Dusk, Night, Dawn: On Revival and Courage
Riverhead Books (March 2, 2021), 223 pages
Kindle edition $11.99, Amazon hardcover $15.61
Reading an Anne Lamott book is like reading a book by an old friend. I have been reading her books for many years, and she was a regular guest on the late, lamented West Coast Live radio program in San Francisco.
She wrote this book before the change of administration in Washington, so perhaps there is a bit of a pall over it that wouldn’t have been there had she finished the book after January 20. Nonetheless, Lamott is not about negativity; she writes about hope and help.
If you’re familiar with Anne Lamott you know she is a recovering alcoholic, and she speaks honestly about addiction and recovery. She writes about how she has been helped, about she has helped others, and about how we can help each other. Lamott (who is less than a year younger than me) was married for the first time in 2019, and she worries her husband may discover that she’s not the person he thought he married. He seems to not be troubled by that.
Anne has a way of putting things in perspective, even when the world seems impossibly difficult:
The search for the holy grail has been called off. No grail to find, no code to break. All along, it turns out that there was only the imperfect love of a few trusted people and that in troubled times, like heat waves, epidemics, and blackouts, most people bring their best selves. No ultimate answers, only the blessings of friendship and service; silence and music, the beauty of the seasons and skies, creation, in art and life’s phases—birth, death, new life. Sigh.
Lamott tells us, “Maybe the poet was wrong when he said the center cannot hold. Maybe it can and does hold. Maybe the center paradoxically holds everything, like the gravity well in which our teeny galaxy is held.”
She writes, “Terrible losses befall those we love, and yet we are saved again and again by a cocoon of goodwill, evolution, and sweet milky tea. That is plenty of center for me.”
And for me too.
I am not a trinitarian kind of guy, as I have more than once noted here. My personal theology is much closer to rabbinic Judaism than it is to a Christian trinitarian perspective. Yet I am an Episcopalian, about as trinitarian a denomination as it’s possible to be.
Nonetheless I do sometimes like the idea of the Holy Spirit, depending on how it is portrayed. Some of the best, most interesting, and fun portrayals can be found in the Facebook page Unvirtuous Abbey. One of my favorites is this one. It reminds me that in those moments when God seems far away one only need wait a short while for the arrival of His (Her!) presence.
We preempt our regularly scheduled blog to bring you the royal wedding sermon by The Most Rev. Michael B. Curry, the 27th Presiding Bishop of The Episcopal Church. It is well worth fourteen minutes of your time. You may want to have a Kleenex handy.
We lost Ann Fontaine last week.
Ann was a well-known figure to Episcopalians online. I knew her through her blog, through the Episcopal Café, and through Facebook.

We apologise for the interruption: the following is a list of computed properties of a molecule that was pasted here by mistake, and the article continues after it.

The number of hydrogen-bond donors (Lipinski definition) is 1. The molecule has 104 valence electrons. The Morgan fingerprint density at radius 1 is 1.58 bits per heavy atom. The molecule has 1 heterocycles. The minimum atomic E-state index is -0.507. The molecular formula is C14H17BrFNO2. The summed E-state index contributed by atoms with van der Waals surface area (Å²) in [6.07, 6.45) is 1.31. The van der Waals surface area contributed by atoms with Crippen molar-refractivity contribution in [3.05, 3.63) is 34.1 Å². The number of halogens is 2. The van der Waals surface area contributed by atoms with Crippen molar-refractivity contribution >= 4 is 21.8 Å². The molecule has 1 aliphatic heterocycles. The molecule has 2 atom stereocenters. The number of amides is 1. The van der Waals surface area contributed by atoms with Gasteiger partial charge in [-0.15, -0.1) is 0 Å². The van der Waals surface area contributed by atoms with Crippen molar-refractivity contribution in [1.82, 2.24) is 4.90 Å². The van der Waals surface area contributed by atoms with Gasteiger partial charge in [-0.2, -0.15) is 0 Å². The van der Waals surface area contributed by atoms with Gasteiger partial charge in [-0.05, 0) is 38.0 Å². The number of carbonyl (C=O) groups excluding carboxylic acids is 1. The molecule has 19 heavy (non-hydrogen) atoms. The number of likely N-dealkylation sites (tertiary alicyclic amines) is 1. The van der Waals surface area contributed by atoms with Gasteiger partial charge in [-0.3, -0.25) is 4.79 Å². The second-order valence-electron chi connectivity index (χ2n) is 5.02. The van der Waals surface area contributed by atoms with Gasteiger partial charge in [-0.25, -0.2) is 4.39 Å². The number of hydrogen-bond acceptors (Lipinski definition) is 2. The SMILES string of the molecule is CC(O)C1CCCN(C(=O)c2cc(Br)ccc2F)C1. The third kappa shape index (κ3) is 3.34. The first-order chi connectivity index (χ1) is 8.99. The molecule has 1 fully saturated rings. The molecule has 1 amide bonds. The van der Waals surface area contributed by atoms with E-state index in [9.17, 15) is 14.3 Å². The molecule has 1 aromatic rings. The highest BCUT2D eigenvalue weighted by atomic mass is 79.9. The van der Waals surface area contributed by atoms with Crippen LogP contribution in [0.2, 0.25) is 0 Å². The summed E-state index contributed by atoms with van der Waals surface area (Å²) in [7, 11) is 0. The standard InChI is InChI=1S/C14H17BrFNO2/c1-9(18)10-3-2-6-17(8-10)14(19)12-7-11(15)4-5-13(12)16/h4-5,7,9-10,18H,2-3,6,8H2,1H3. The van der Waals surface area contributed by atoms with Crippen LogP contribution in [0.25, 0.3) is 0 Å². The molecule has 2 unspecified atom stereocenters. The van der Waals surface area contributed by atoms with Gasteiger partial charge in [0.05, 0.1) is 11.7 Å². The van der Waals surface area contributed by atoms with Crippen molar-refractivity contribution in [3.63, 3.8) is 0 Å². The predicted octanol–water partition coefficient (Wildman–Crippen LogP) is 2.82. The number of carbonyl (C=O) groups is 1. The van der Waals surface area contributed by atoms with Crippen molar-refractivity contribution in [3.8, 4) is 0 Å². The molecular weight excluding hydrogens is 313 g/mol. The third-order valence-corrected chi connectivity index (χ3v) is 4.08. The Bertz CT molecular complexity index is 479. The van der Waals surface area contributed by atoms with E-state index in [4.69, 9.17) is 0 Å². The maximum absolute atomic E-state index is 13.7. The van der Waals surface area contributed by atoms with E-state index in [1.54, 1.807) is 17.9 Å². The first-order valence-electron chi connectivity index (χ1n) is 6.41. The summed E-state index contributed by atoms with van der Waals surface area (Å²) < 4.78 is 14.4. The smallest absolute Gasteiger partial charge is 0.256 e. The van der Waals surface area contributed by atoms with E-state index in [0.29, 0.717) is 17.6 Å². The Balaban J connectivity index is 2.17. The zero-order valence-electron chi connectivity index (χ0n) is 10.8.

I was aware that she had some lung issues, but somehow I had the impression that those issues were under control. However, Ann announced before Ash Wednesday that she was not going to observe Lent this year – she had enough to focus on with her own health. She, in effect, put herself into self-managed hospice care. Somewhere around Easter she called in the hospice professionals. Her daughter let us know last week that Ann died peacefully in her sleep.
We will miss her.
I loved reading her blog when she actively maintained it. She was a founder of the Episcopal Café and an active contributor until recently. I once wrote an article for the Café in which I described how, though an Episcopalian, I had a big problem with the Trinity and that my theology was much closer to that of rabbinic Judaism. She posted a comment on Facebook saying, “Someone doesn’t understand the Trinity.” That kind of irked me, but she was right. I still don’t understand the Trinity.
Ann was also a Facebook friend. She would occasionally click Like on one of my posts. I appreciated that. She loved baseball, as, of course, do I. She was a big-time Cubs fan. While still in the Bay Area I was a Giants fan, but after moving back to SoCal in 2015 I had no choice but to resurrect my loyalty to the team of my childhood, the Dodgers. There was some discussion a while back about bringing the designated hitter to the National League. Ann posted her outrage to Facebook. A FB friend replied that it wasn’t that big of a deal. And replied, “Yes it is!” I fully agreed with her.
We love you, Ann. We miss you. Rest in peace and rise in glory!
I’m not that old. At least I don’t feel that old. I have to admit that I become eligible for Medicare next year. But still. And if I want to feel young, all I have to do is to do is have lunch at the Bistro here at Four Seasons or go to Sunday service at Good Shepherd Episcopal.
Think back to the first major global event you remember. For me, it was the 1986 explosion of the space shuttle Challenger.
She went on to write: “Others may recall the fall of the Berlin Wall. … Still others will remember the events of September 11, skyscrapers folding in upon themselves and planes being transformed into missiles.”
I was working at the weekly newspaper Metro in San Jose when the publisher’s wife said, “The shuttle blew up.” When the Berlin Wall fell I was working at a small software company in Mountain View. On 9/11 I was snoozing on the commuter train, not learning what had happened until I arrived at Lawrence Station in Sunnyvale.
The earliest events I remember were decades earlier. I remember talk of Khrushchev pounding his shoe on a podium and people discussing his statement, “We will bury you.” I remember the events surrounding the 1960 presidential election. I suppose the first specific even I remember was Alan Shepard’s sub-orbital flight in 1961. I was an avid follower of the space program then on.
But still, I don’t feel that old.
I make a point of taking nothing for granted. And I make a point of being grateful.
I first got my hearing aid in 2010. I was delighted at the difference it made. I was grateful to have it. I had to send it in for repair twice and missed it terribly while I was without it. I never took it for granted.